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In light of the economic threat posed by the coronavirus (COVID-19) outbreak, the US Federal Reserve has slashed its funds rate by 100 bps to a target range of 0-0.25 per cent.
This follows the 50 bps emergency cut announced by the Fed announced earlier this month.
Since August 2019, the Fed has cut the funds rate by a cumulative 2 per cent.
The Fed said it would maintain the target range “until it is confident that the economy has weathered recent events and is on track to achieve its maximum employment and price stability goals”.
“This action will help support economic activity, strong labour market conditions, and inflation returning to the committee’s symmetric 2 percent objective,” the Fed statement read.
In addition, the central bank will recommence quantitative easing (QE), committing to purchasing up to $500 billion in US Treasury bonds and $200 billion in residential mortgage-backed securities (RMBS) over the coming months.
Moreover, the Fed has stated that in cooperation with its foreign counterparts, it would undertake “coordinated action to enhance the provision of liquidity via the standing US dollar liquidity swap line arrangements”.
The Fed, the Bank of England and the Reserve Bank of Australia (RBA) have all recently made moves to strengthen the liquidity positions of the banking sector.
Reflecting on the Fed’s decisions, ING Economics’ chief international economist, James Knightley, said that while he was anticipating such a move, he was surprised that central bank moved ahead of its scheduled board meeting.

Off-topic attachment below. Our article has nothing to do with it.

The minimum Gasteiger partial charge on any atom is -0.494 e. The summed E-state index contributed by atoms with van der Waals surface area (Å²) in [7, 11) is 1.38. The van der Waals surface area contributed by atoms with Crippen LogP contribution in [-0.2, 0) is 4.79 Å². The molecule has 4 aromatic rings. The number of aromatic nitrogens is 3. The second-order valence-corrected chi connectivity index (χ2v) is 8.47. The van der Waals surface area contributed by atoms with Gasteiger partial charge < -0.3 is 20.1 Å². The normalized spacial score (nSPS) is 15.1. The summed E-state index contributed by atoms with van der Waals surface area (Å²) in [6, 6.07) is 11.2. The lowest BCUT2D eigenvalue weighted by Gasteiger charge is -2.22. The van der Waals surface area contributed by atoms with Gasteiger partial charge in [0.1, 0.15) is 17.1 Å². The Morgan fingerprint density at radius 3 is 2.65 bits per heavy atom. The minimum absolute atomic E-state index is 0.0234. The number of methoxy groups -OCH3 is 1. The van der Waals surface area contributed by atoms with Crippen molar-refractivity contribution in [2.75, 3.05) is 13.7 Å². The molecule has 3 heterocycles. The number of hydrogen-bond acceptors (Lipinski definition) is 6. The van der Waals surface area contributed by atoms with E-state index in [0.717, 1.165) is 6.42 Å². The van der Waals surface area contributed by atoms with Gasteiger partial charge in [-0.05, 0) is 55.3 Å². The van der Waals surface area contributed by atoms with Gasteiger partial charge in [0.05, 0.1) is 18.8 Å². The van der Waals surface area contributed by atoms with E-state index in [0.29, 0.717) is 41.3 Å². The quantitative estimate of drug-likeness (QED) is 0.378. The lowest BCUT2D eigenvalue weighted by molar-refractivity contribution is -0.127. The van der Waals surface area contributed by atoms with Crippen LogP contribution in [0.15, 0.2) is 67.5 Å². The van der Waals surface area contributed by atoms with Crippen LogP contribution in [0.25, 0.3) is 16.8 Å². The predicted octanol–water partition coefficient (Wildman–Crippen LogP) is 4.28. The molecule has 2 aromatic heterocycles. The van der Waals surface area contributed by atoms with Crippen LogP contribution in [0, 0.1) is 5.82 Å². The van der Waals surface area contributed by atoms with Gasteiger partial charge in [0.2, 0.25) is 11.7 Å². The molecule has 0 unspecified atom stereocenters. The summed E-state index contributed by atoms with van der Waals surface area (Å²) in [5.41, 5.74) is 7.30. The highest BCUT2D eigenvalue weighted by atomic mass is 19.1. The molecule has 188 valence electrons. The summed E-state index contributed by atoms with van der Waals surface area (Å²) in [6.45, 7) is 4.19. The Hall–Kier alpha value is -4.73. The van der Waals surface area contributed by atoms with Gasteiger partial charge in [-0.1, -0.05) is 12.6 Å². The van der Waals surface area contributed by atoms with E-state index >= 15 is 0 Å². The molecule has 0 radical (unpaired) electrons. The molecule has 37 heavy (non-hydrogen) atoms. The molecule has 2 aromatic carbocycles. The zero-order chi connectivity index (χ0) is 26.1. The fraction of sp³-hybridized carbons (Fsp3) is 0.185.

However, Mr Knightley noted that with “disruption set to intensify”, the Fed “clearly thought it prudent” to make a move before financial markets opened on Monday morning.
Mr Knightley said he is expecting the COVID-19 outbreak to cause significant cross-sector disruption, equal to the global financial crisis.
“The supply crunch in manufacturing, the panic in the financial sector and the collapse in airline travel, hotel stays and leisure activities means we could see a quarterly contraction of the scale reached during the height of the financial crisis, especially with the prospect of some city lockdowns,” he said.
As a result, Mr Knightley is forecasting an 8 per cent annualised second quarter (2Q20) contraction in the US GDP, relative to the -4.4 per cent decline in 1Q09 and the -8.4 per cent decline in 4Q08.
The economist concluded by noting that the Fed’s actions would not “rescue the US economy from recession” but could help “mitigate the risks from financial tensions that could make the growth and jobs outlook far, far worse”.
“It will also offer breathing room before an anticipated fiscal stimulus and a potential lending scheme provided by the Treasury materialise,” he added,
“That said, only better news on the prognosis for COVID-19 will return us to ‘normality’.
“Like most, we hope this will be over by the summer, but the Fed cannot take that for granted, and consequently this justifies an aggressive response that can always be reversed.”